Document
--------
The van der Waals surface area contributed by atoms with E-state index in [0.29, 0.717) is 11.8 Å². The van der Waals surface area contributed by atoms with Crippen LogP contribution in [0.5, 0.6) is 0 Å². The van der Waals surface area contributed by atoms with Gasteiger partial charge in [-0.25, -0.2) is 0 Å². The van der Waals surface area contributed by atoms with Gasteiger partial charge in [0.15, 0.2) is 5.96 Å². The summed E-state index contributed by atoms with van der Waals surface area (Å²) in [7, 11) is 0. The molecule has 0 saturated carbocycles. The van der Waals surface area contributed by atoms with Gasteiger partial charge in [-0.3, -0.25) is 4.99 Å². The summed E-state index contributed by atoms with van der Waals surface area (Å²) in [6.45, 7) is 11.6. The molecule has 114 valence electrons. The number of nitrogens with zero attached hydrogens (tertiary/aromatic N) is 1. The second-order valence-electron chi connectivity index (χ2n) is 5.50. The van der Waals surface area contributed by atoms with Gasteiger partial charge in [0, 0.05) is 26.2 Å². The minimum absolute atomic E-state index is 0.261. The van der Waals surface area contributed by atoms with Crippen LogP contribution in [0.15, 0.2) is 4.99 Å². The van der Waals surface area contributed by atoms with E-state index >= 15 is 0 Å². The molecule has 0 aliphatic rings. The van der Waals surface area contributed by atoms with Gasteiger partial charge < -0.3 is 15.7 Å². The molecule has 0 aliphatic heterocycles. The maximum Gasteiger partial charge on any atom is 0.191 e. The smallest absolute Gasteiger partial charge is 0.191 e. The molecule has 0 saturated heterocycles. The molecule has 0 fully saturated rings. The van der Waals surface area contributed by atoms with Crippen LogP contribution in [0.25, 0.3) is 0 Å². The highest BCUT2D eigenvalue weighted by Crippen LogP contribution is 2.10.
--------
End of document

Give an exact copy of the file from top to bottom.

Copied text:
The van der Waals surface area contributed by atoms with E-state index in [0.29, 0.717) is 11.8 Å². The van der Waals surface area contributed by atoms with Crippen LogP contribution in [0.5, 0.6) is 0 Å². The van der Waals surface area contributed by atoms with Gasteiger partial charge in [-0.25, -0.2) is 0 Å². The van der Waals surface area contributed by atoms with Gasteiger partial charge in [0.15, 0.2) is 5.96 Å². The summed E-state index contributed by atoms with van der Waals surface area (Å²) in [7, 11) is 0. The molecule has 0 saturated carbocycles. The van der Waals surface area contributed by atoms with Gasteiger partial charge in [-0.3, -0.25) is 4.99 Å². The summed E-state index contributed by atoms with van der Waals surface area (Å²) in [6.45, 7) is 11.6. The molecule has 114 valence electrons. The number of nitrogens with zero attached hydrogens (tertiary/aromatic N) is 1. The second-order valence-electron chi connectivity index (χ2n) is 5.50. The van der Waals surface area contributed by atoms with Gasteiger partial charge in [0, 0.05) is 26.2 Å². The minimum absolute atomic E-state index is 0.261. The van der Waals surface area contributed by atoms with Crippen LogP contribution in [0.15, 0.2) is 4.99 Å². The van der Waals surface area contributed by atoms with E-state index >= 15 is 0 Å². The molecule has 0 aliphatic rings. The van der Waals surface area contributed by atoms with Gasteiger partial charge < -0.3 is 15.7 Å². The molecule has 0 aliphatic heterocycles. The maximum Gasteiger partial charge on any atom is 0.191 e. The smallest absolute Gasteiger partial charge is 0.191 e. The molecule has 0 saturated heterocycles. The molecule has 0 fully saturated rings. The van der Waals surface area contributed by atoms with Crippen LogP contribution in [0.25, 0.3) is 0 Å². The highest BCUT2D eigenvalue weighted by Crippen LogP contribution is 2.10.